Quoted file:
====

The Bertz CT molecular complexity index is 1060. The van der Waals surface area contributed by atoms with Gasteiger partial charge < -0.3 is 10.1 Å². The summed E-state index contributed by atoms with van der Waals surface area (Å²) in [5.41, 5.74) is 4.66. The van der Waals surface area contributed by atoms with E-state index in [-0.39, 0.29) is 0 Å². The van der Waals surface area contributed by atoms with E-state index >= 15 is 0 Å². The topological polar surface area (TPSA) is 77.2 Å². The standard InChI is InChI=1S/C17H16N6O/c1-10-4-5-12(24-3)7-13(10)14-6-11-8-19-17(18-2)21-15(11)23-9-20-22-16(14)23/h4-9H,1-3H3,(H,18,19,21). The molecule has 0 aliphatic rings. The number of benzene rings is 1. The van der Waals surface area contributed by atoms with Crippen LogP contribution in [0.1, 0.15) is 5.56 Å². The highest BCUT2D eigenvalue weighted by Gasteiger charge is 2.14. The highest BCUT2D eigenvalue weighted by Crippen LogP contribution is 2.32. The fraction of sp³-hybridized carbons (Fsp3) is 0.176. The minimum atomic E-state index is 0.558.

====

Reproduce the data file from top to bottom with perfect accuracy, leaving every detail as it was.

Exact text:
The Bertz CT molecular complexity index is 1060. The van der Waals surface area contributed by atoms with Gasteiger partial charge < -0.3 is 10.1 Å². The summed E-state index contributed by atoms with van der Waals surface area (Å²) in [5.41, 5.74) is 4.66. The van der Waals surface area contributed by atoms with E-state index in [-0.39, 0.29) is 0 Å². The van der Waals surface area contributed by atoms with E-state index >= 15 is 0 Å². The topological polar surface area (TPSA) is 77.2 Å². The standard InChI is InChI=1S/C17H16N6O/c1-10-4-5-12(24-3)7-13(10)14-6-11-8-19-17(18-2)21-15(11)23-9-20-22-16(14)23/h4-9H,1-3H3,(H,18,19,21). The molecule has 0 aliphatic rings. The number of benzene rings is 1. The van der Waals surface area contributed by atoms with Crippen LogP contribution in [0.1, 0.15) is 5.56 Å². The highest BCUT2D eigenvalue weighted by Gasteiger charge is 2.14. The highest BCUT2D eigenvalue weighted by Crippen LogP contribution is 2.32. The fraction of sp³-hybridized carbons (Fsp3) is 0.176. The minimum atomic E-state index is 0.558.